Surveys the Reformation in Britain and Ireland from the accession of Henry VIII (1509) to the death of Elizabeth (1603). Identifies the historiographical debates and the perspectives of modern scholarship. Assesses the condition of the late medieval church in respect of vitality, institutional disfunction, and reform. Provides a detailed examination of developments under Henry VIII including the king’s “great matter,” the enactment of royal supremacy, the formal break with Rome, and the emergence of a nascent evangelical group. Accounts for the rise of a more overt, official Protestantism under Edward VI, followed by the reverse actions of Mary I to place England at the forefront of Catholic attempts to stem Protestantism. Details the nature of the Elizabethan settlement and the challenges to it from Catholic and Puritan elements. The differing experiences of the reform in Scotland and Ireland are addressed. Consideration of doctrinal and liturgical developments. Assessment of the legacies of the Reformation.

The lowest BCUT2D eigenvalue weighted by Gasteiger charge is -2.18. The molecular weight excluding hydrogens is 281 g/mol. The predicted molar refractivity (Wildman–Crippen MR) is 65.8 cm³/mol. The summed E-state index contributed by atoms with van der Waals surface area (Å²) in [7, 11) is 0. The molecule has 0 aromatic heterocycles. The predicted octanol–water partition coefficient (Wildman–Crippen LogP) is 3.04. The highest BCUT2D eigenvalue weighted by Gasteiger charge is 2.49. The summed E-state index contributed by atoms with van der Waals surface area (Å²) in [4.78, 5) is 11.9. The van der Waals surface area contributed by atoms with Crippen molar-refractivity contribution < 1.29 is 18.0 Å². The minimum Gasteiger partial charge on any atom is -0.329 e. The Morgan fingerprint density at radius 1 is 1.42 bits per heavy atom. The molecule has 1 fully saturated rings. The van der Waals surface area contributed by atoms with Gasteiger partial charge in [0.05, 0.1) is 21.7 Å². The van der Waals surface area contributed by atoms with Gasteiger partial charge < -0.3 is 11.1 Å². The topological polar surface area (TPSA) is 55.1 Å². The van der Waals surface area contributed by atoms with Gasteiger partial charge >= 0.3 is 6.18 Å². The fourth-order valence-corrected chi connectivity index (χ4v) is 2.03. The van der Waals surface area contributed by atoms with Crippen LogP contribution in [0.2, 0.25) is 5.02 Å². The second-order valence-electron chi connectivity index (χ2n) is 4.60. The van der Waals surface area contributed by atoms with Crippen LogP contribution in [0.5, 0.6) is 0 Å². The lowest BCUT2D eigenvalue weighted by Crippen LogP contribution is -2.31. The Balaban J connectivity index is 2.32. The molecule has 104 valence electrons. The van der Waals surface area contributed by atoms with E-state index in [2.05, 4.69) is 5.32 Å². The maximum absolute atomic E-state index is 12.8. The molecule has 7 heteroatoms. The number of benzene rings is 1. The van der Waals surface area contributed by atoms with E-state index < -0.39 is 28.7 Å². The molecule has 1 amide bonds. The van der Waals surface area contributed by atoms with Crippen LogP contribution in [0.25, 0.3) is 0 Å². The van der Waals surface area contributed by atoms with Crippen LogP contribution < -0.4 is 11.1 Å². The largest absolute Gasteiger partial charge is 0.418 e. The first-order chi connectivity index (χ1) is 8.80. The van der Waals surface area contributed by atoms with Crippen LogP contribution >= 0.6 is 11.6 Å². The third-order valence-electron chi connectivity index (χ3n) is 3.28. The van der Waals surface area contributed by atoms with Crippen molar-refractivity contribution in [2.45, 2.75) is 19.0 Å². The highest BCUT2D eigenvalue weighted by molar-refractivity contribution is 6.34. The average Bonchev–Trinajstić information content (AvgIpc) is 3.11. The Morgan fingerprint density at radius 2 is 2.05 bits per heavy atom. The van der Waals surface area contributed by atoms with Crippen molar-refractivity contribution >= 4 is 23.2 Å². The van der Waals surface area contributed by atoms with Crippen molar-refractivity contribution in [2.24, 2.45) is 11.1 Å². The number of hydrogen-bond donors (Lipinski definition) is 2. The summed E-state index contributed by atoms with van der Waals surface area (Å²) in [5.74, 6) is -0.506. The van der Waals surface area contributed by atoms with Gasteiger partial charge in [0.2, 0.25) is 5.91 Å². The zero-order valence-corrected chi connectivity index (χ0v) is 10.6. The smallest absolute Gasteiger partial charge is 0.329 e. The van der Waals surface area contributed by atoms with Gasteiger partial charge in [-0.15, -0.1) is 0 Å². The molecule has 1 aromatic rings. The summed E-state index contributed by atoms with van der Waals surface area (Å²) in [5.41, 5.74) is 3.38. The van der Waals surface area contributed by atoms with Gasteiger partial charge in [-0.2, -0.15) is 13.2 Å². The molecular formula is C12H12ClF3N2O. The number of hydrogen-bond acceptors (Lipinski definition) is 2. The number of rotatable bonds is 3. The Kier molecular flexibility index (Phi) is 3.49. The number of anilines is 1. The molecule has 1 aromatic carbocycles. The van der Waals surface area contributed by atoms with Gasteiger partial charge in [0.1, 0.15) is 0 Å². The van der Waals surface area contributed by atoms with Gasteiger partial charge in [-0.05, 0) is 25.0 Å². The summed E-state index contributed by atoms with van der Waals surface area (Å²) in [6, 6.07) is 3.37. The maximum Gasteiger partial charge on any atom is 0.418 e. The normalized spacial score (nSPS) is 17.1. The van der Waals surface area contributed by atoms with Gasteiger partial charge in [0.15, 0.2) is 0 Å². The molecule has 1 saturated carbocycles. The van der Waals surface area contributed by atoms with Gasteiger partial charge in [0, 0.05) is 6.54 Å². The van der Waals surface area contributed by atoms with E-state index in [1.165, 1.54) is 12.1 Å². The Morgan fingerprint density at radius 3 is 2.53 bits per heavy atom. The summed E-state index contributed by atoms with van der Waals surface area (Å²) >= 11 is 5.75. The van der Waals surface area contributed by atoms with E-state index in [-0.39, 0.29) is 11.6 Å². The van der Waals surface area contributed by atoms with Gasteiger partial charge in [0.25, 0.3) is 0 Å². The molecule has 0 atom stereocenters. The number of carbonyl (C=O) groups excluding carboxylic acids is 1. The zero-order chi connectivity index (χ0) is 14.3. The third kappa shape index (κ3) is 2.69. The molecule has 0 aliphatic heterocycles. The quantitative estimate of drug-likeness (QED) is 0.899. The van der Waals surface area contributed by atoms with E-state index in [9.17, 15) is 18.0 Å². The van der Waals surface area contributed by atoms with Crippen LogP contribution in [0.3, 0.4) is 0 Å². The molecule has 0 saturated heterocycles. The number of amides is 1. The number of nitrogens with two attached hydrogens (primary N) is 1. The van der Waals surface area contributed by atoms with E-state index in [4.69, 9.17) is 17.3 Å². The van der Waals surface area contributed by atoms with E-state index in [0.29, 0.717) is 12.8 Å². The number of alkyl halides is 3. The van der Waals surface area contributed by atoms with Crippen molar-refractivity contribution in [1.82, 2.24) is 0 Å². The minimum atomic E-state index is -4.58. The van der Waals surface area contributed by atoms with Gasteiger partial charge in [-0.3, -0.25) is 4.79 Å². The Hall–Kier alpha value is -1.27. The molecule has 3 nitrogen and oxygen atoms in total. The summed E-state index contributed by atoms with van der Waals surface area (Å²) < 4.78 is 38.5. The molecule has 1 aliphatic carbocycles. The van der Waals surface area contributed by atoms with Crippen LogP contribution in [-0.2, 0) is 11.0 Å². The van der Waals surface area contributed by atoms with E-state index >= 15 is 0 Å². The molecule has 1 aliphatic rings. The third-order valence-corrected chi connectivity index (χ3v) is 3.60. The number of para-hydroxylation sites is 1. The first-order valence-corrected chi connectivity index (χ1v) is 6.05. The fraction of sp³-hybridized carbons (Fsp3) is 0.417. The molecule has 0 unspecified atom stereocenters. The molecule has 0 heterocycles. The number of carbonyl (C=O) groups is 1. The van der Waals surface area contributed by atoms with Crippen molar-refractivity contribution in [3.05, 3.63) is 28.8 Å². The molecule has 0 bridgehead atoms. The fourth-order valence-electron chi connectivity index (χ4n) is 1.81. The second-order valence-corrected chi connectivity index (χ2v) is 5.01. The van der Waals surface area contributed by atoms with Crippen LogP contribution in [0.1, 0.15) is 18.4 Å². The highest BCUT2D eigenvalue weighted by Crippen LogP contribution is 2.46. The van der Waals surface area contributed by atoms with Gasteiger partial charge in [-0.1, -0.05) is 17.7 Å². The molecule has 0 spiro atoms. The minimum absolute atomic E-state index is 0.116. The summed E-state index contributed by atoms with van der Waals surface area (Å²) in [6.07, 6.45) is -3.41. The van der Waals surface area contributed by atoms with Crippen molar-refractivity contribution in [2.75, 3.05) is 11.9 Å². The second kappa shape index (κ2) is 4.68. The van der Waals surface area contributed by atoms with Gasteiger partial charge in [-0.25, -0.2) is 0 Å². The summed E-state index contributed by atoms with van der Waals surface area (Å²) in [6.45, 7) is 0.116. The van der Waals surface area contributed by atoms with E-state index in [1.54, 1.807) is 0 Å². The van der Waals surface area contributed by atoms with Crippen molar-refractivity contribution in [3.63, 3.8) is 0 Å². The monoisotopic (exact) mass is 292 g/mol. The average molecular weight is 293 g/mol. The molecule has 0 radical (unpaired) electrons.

Online asynchronous class, register for section LEC 6101; 1 Credit